There are five ways you can be struck by lightning according to the National Weather Service.
- Direct Strike: A person struck directly by lightning normally occurs in an open area. The main lightning discharge is channeled through your body. This is not the most common way of being struck by lightning but can be the most deadly.
- Side Flash: A side flash occurs when lightning strikes a taller object near the person and a portion of the current goes through you. Generally side flashes occur when the person is 1-2 feet away from the object. This is why you should never stand under a tree.
- Ground Current: When the lightning strikes a tree or another tall object the energy travels outwards along the ground. The person who is near the object struck would be affected by the ground current.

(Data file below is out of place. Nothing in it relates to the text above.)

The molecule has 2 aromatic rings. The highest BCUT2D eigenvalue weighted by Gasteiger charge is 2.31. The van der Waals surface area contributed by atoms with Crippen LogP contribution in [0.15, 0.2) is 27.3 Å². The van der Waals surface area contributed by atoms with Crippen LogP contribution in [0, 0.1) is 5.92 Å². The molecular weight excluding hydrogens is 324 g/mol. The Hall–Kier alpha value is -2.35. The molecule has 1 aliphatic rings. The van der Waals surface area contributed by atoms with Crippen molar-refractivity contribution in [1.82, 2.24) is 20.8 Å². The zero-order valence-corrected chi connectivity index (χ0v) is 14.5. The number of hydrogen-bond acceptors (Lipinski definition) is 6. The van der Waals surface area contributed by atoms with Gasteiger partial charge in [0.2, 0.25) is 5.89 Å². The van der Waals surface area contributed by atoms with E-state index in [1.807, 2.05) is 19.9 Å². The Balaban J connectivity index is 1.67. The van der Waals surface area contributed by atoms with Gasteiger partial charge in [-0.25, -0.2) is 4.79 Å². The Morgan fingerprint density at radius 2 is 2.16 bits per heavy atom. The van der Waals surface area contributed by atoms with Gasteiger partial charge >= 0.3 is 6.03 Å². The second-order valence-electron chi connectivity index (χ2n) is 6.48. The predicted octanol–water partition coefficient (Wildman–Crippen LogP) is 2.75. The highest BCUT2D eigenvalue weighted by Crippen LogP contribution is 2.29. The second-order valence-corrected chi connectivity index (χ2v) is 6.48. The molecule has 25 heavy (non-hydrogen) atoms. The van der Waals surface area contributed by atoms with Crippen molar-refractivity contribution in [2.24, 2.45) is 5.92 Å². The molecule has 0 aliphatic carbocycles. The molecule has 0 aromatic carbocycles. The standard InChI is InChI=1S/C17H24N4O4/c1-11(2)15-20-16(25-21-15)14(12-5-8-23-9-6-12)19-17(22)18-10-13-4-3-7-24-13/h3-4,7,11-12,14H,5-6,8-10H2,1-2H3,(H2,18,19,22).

- Conduction: Light can travel long distances in metal or wires. While, contrary to belief metal does not attract lightning but it does provide a path for it to follow. Most indoor and some outdoor lightning causalities are due to conduction. Do not hold on to pipes, metal dense, or wires because the lightning can travel through them and through you.
- Streamer: Steamers develop as the downward-moving leader approaches the ground. The main channel reaches the ground near the person but smaller channels can branch off the mainline and strike you. This type is quite uncommon but can be just as deadly or cause serious injury.